Dogen: Textual and Historical Studies

Oxford University Press
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In this groundbreaking collection of essays edited by Steven Heine, leading scholars of Buddhism from both sides of the Pacific explore the life and thought of Zen Master Dogen (1200-1253), the founder of the Japanese Soto sect. Through both textual and historical analysis, the volume shows Dogen in context of the Chinese Chan tradition that influenced him and demonstrates the tremendous, lasting impact he had on Buddhist thought and culture in Japan. Special attention is given to the Shobogenzo and several of its fascicles, which express D?gen's views on such practices and rituals as using supranormal powers (jinzu), reading the sutras (kankin), diligent training in zazen meditation (shikan taza), and the koan realized in everyday life (genjokoan). Dogen: Textual and Historical Studies also analyzes the historical significance of this seminal figure: for instance, Dogen's methods of appropriating or contrasting with Chan sources, as well as how Dogen was understood and examined in later periods, including modern times. This book is a crucial contribution to the advancement of specialized studies of Dogen, as well as to the Chan/Zen school in the context of East Asian religions and their social and historical trends.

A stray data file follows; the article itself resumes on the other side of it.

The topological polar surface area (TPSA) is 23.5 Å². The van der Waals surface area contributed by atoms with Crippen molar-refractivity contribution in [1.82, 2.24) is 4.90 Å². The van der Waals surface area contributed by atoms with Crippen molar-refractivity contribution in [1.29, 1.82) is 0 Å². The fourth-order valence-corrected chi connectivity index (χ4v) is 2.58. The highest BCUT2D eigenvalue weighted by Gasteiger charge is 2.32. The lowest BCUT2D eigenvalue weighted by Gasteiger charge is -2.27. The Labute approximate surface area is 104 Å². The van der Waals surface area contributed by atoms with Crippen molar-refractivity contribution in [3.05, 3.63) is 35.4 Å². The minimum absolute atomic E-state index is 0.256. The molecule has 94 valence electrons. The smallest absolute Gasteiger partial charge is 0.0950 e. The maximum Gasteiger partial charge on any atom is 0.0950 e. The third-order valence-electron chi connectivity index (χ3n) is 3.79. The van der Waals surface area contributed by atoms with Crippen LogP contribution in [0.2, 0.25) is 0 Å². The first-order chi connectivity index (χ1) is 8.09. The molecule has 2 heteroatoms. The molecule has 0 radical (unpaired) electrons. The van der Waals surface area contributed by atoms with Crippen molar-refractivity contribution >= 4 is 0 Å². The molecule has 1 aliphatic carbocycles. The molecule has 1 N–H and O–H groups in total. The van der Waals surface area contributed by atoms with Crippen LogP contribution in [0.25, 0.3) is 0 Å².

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About the author

Steven Heine is an authority on Japanese religion and society, especially the history of Zen Buddhism and the life and works of Dogen. He has published two dozen books, including Did Dogen Go to China? (2006), Zen Skin, Zen Marrow (2010), and Zen Masters (2010).
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Additional Information

Publisher
Oxford University Press
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Published on
Feb 1, 2012
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Pages
312
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ISBN
9780199923175
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Best For
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Language
English
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Genres
Religion / Buddhism / History
Religion / Buddhism / Zen
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Content Protection
This content is DRM protected.
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Eligible for Family Library